Who knew having a family sucked so bad? Jason Bateman, Tina Fey, Adam Driver and Academy Award winner Jane Fonda star in This Is Where I Leave You.
Cast of Characters:
Judd Altman – Jason Bateman
Wendy Altman – Tina Fey
Phillip Altman – Adam Driver
Penny Moore – Rose Byrne
Paul Altman – Corey Stoll
Alice Altman – Kathryn Hahn
Tracy – Connie Britton
Horry – Timothy Olyphant
Wade Boulanger – Dax Shepard
Hillary Altman – Jane Fonda
Director – Shawn Levy
Screenplay – Jonathan Tropper
Based on the novel This Is Where I Leave You by Jonathan Tropper
Producer – Shawn Levy, Paula Weinstein & Jeffrey Levine
Rated R for language, sexual content and some drug use
Following the death of their father, the Altman children – Judd (Jason Bateman), Wendy (Tina Fey), Paul (Corey Stoll) and Phillip (Adam Driver) – reunite with their celebrity therapist mother Hillary (Jane Fonda) at the funeral. As requested per their father’s dying wish, the Altman’s perform the Jewish ritual of sitting shiva, a week long process of mourning.
However, the death in the family is ironically the least of their worries. Judd’s in the middle of a divorce after catching his wife cheating on him, Wendy’s dealing with her career-obsessed husband, Paul and his wife Alice (Kathryn Hahn) have been trying desperately to have a baby, with no such luck, and baby Phillip’s developed a bit of an oedipal complex, dating therapist Tracy (Connie Britton), who’s closer to his mother’s age than his.
What a bunch of screwups, but don’t worry. By the end of this movie they’ll all have us awwing at them or else.
Like Ron Howard’s Parenthood and last year’s August: Osage County, This Is Where I Leave You is the next film to remind viewers just how screwed up families are. Like the former two, the cast is stacked with talent, but is so far away from what Parenthood was able to achieve, and winds up just as overcrowded and annoying as August: Osage County.
If there was an award for who could waste the most talent, director Shawn Levy (known for dopey comedies and clearly out of his element here) and writer Jonathan Tropper (based on his own novel) would win hands down.
There’s no reason to think that with this cast, this couldn’t have been a good film. To their credit, the effort from them is shown. The big, glaring problem is the script, which has as much focus as an ADD kid off his meds stuck inside a Pantera themed three-ring circus, while…
The storyboard must’ve looked like this…
1) Bateman has the obligatory office walk-through scene, which means he’s gonna come home and find his wife getting pounded by someone else. Kid #1 has his sad moment.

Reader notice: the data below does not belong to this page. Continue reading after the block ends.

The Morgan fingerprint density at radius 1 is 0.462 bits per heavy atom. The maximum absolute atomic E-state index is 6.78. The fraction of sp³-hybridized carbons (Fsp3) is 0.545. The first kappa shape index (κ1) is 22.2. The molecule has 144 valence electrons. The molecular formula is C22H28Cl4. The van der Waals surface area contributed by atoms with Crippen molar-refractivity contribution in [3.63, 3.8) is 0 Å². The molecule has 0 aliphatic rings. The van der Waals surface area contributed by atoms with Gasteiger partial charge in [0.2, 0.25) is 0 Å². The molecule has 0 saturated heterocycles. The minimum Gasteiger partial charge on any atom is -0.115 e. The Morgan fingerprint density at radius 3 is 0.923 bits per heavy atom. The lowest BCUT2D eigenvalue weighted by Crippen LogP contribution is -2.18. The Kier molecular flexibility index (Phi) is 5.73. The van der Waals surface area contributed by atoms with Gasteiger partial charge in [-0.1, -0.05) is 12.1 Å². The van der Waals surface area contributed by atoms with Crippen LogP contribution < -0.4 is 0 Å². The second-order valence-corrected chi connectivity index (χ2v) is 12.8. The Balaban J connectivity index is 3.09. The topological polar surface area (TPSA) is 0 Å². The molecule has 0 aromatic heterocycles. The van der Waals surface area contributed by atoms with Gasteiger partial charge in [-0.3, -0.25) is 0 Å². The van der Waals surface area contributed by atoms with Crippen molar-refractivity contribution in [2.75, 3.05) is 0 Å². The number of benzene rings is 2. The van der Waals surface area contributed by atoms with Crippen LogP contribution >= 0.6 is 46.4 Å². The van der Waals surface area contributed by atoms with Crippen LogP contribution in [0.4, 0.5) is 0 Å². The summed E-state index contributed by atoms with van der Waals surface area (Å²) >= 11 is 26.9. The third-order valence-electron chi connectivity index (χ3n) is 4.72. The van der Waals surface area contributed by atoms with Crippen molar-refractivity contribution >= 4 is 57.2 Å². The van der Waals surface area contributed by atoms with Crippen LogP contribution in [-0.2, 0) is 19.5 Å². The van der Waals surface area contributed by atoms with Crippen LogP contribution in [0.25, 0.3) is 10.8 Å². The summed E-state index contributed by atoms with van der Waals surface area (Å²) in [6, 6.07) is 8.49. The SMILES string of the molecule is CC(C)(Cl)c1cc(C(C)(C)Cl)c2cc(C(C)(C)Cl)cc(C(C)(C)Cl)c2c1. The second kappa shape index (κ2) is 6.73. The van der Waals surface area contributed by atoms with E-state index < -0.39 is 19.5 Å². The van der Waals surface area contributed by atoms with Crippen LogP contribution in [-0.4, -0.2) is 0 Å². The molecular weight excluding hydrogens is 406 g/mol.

2) Mandatory reference to Hanoi Jane’s boobs.
3) Tina Fey’s husband is a huge dickhead, and lo and behold her former love is still living across the street. Do the math… Kid #2 has her sad moment.
4) Another mandatory reference to the former Mrs. Ted Turner’s boobs.
5) Sibling fight.
6) As quite possibly contractually obligated, any film involving a small-town has to have the leading man’s former high school sweetheart – still living back home – pop up, causing the leading man to reevaluate his life and wonder what the hell he’s been doing with it.
7) Kiddie poop joke? Why the hell not?
8) Bateman’s ex wants him back, and has a surprise for him, forcing his wounds to reopen. Kid #1 has another sad moment.
9) Another kiddie poop joke? Sure, keep ’em coming!
10) Yep, another mandatory reference to Barbarella’s boobs.
11) Sibling fight.
12) I know what you’re thinking. Kids #3-4 haven’t had their sad moment. They’re coming. Don’t worry.
13) Sibling fight.
14) Everyone now gets along. Hammer home message about how important family is or some crap like that.
It’s bad enough that Levy and Tropper (who proves that just ’cause you may be a good novelist, doesn’t mean you’ll make a good screenwriter) have things overstuffed here. Each of the kids (all representing some trope varying from the older, prick-ish, “responsible” one to the baby of the family who’s a slacker loser) has to have their own personal “crisis” scene, whether it’s Bateman’s divorce (you know the soon-to-be ex is gonna show up at the mom’s house later on for a reason that, once again, you already see coming), Fey’s marital issues, Driver’s mommy fetish and Stoll’s baby dilemma, but everyone’s so underdeveloped it’s hard to buy into their issues. And to think I haven’t even gotten to the horrendous underuse of talent such as Rose Byrne and Timothy Olyphant yet. What’s worse is that for every one moment that feels genuine, whether comedic or dramatic, there’s two that feel forced, false or a fallback on a cheap boob, dick or poop gag.
Both Jason Bateman (always a welcome presence) and Tina Fey (in one of her better performances) are the two lone bright spots here. Out of the bunch, it’s his Judd and her Wendy that seem to have the most depth. But even then, it’s only when they’re together that you get a decent sense of who their characters are. Apart, all the problems happening in their own worlds feel so rushed and tacked on, as if a little blip of a conversation answers everything for them.
Despite the rare occasion here that a laugh must’ve accidentally slipped out of my mouth, This Is Where I Leave You is a mawkish comedy-drama that fails to be either funny or heartfelt. Believe it or not, the fact that it’s overstuffed and predictable is the least of its sins. It’s an attractive cast, albeit a wasted one, but it says a lot about the direction and the writing when not even a cast this good can make any use of the flimsily thin characters they’ve been given.
I give This Is Where I Leave You a D+ (★½).